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Ace are excited this month to be celebrating Dana Gillespie's fortieth year in the entertainment industry with the release of a stunning new album, STAYING POWER. Dana, who has been a strong presence in the world of music, has shown no sign of resting on her laurels in recent years.
Staying Power displays an empathy with the blues which can be traced back to her first exposure to the art form in the early 1960s: "I discovered the blues when I went to the American Folk Blues Festival in 1962 and also to see the Yardbirds at the Marquee Club. I was in my early teens and hadn't heard anything like it before - blues wasn't easily available in the UK back then". Bessie Smith inspired her especially with her combination of sly, funny and bawdy lyrics. "Blues was my first musical love because it's earthy, spiritual and honest."
Dana's first recordings, featuring Donovan on guitar, were made at the tender age of fifteen for the Pye label. She recalls: "At that stage, I was doing folk because I couldn't afford a band and I hadn't found my musical niche". Dana got to know many of the top bands and people in the music business at an early age. Most shared her love of blues, and played their own version of it. Bob Dylan, an old friend of Dana from the 60s, showed interest in her music in 1997, when he invited her to support him on his UK tour.
Her own musical preferences were tempered by the fact that most of her managers did not really know how to handle her emergent talent. After a swathe of singles on Pye and two LPs for Decca, she moved to RCA and found herself working with David Bowie, who stood in as producer on a number of her recordings. While her career in music was simmering away, she became better known for her appearances in London's West End theatres, in shows such as the first run of Jesus Christ Superstar (playing Mary Magdalene, the original creator of the part), the Who's "Tommy" (playing the Acid Queen) and the rock Othello, "Catch My Soul".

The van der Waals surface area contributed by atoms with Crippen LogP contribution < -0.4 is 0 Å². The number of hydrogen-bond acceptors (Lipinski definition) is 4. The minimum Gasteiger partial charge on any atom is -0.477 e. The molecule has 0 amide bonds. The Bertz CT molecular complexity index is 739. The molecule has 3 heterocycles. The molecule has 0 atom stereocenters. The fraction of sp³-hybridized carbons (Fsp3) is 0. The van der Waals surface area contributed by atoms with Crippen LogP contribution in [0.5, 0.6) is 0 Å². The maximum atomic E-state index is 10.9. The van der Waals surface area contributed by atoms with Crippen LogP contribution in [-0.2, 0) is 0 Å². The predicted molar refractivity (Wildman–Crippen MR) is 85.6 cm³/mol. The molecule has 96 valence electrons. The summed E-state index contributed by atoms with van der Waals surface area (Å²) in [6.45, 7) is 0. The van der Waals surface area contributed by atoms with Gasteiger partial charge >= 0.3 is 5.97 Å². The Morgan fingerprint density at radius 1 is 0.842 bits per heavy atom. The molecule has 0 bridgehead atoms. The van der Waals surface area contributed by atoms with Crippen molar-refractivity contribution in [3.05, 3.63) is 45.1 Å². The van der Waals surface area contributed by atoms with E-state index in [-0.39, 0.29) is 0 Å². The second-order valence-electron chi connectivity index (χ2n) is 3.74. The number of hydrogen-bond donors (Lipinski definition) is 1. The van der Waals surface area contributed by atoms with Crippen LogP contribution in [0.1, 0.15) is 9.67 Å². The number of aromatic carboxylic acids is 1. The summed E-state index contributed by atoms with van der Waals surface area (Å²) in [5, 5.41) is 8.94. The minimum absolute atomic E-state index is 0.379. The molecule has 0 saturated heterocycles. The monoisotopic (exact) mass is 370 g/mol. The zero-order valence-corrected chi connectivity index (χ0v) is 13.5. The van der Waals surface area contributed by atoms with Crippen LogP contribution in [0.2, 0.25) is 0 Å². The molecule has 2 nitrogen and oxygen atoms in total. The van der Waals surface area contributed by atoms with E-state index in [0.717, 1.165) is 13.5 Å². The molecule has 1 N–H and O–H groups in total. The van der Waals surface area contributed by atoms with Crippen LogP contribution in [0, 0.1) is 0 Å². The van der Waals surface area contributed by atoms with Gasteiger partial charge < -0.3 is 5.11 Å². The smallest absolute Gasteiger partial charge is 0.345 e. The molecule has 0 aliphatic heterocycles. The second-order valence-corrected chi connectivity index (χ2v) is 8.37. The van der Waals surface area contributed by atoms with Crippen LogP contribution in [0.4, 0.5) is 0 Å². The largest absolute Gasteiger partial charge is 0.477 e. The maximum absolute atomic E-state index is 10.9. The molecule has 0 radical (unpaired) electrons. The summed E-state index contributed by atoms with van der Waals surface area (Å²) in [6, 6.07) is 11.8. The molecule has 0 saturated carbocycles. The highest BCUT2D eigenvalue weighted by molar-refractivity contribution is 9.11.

In the 80s, Gillespie maintained a hectic professional schedule, leading a double life, and maybe a triple one at times. She kept at her music, touring through the United States, Europe, and other countries whilst also finding the time to record the single Move Your Body Close To Me, an Indian-influenced song with synthesiser backing which shot to #1 in Europe.
No one could accuse Dana Gillespie of slowing down in the 90s - not with the more than a dozen albums she released that decade. She entered the new millennium having come full force into the blues, her voice reaching that edge, her life experiences varied enough to feel and understand the songs she both sings and writes. Some of the stand-out tunes fans will find on albums from this period are Who's Got the Blues to Blame, Too Blue To Boogie, Come On (If You're Coming) and Guardian Blue Angel.
In recent years her activities include organising The Mustique Blues Festival every year, which she and Basil Charles founded, a charity festival that raises money for the Basil Charles Educational Foundation, now in its eighth year. Dana also presented her own weekly world music radio show, called "Globetrotting" With Gillespie, for eleven years on Blue Danube Radio in Vienna, specialising in African and Indian music with a touch of blues.
In recognition of her talent, Dana was voted Top British Female Blues Vocalist by the British Blues Connection and Blueprint Magazine between 1992 and 1996 and has now been elevated into their Hall Of Fame. Staying Power is set to further secure her position as Europe's leading blues diva - reflecting perfectly where the Queen of the Blues is at today!